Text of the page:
Why does everyone seem to be talking about Meet Joe Black all of a sudden? Didn’t that movie come out in 1998?
They’re talking about it because of a tweet. This tweet. As of this writing, it’s been viewed more than 4 million times. I’ll give you a moment to watch the video.
Hey, it’s Claire Forlani. And there’s Brad Pitt. Why do they keep turning around to look at each other so many times? And isn’t it kind of unrealistic how Brad Pitt keeps stopping right in the middle of the street to—oh! Oh my gosh! He got hit!
Wait for it.
Oh!! He got hit!!!! Again!!!!!!!! Immediately!!!!!!!!!!!!!
Is this the end of the movie or something? Let me guess, they’re star-crossed lovers who’ve been together a long time but are forced to part due to uncontrollable circumstances culminating in Brad Pitt’s untimely, tragicomic death?
Au contraire, my friend. This scene takes place at the beginning of the movie, and they just met. She fell in love with him pretty much immediately.
Sure, it’s 1990s-era Brad Pitt, I get it. But then he immediately dies? I am confused and distressed.
I can help relieve only one of those emotions, I’m afraid. Meet Joe Black is a loose remake of Death Takes a Holiday and stars Anthony Hopkins as Bill Parrish, a wealthy businessman who gets a visit from Death—like, the concept of Death. Death is interested in experiencing life as a human on Earth, so he (it?) inhabits the body of a man—that’s Brad Pitt—and eventually begins a romantic relationship with the businessman’s daughter, played by Forlani. Her character is named Susan.
Susan met Brad Pitt at a coffee shop, and then he got hit by the car, as we just saw, but she didn’t see that. When they meet again, the man’s body is being possessed by Death. Susan doesn’t know that, so she thinks he’s the same guy and that knows her dad and that he’s named Joe Black. They have sex by the swimming pool.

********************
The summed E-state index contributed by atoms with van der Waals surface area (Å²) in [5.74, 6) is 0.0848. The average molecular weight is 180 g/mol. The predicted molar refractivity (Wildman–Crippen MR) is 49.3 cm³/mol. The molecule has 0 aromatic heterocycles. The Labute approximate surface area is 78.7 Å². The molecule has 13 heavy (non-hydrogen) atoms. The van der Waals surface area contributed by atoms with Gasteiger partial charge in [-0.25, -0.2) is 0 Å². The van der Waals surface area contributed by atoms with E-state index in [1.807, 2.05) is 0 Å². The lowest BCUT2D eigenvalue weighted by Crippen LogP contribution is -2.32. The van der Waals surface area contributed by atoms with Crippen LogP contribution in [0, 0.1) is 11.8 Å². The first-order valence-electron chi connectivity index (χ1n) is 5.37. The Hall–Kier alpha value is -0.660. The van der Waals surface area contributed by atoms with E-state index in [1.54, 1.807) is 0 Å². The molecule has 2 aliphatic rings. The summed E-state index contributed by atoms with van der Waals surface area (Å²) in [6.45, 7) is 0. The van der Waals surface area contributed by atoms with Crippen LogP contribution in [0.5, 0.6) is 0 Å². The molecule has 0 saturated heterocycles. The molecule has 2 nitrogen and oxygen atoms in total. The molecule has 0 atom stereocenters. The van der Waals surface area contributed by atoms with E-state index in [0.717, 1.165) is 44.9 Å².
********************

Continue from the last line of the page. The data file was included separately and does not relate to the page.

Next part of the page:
Sorry, she has sex with Death?
By the swimming pool, yes.
There’s a subplot in which Bill is being forced out of his company by Susan’s non-Death boyfriend, and it is resolved by Death posing as an IRS agent, and I am very sorry to tell you that he does in fact use the phrase “death and taxes.”
Can this movie possibly get any weirder?
It sure can. There’s an entire scene in which Death—who, again, is being played by Brad Pitt— speaks Jamaican patois.
They’re at a hospital because Susan works there, and a patient spots Death and recognizes his otherworldliness.
Again, 1990s-era Brad Pitt, understandable.
He reassures her in her own dialect that he’s not there to bring her to the afterlife yet and also he takes her pain away, because I guess that’s something Death can do?
What a box-office bomb this must have been.
Actually, it made $143 million. But it was also very expensive to make: reportedly $90 million, which was $30 million over budget, though the chairman of Universal Pictures at the time denied those reports. (He insisted that it was over budget “but not insanely over budget.”) According to the New York Times at the time, a $90 million budget “would be a record for a traditional romance.” How much of that was spent on the swimming pool, we don’t know for sure, though the Times article notes that it was built specifically for the film.
What director could possibly get away with something like that?
You know what, I think I’m going to watch it.
It is three hours long. And Brest’s next movie was Gigli.
Then how did it make $143 million?
Some people—especially overseas, where it made most of its money—really liked it! Although some people also just bought tickets to watch the trailer for The Phantom Menace, which was playing before the movie, then immediately got up and left.
On second thought, I’ll stick to watching the looped GIF of Brad Pitt getting hit over and over again.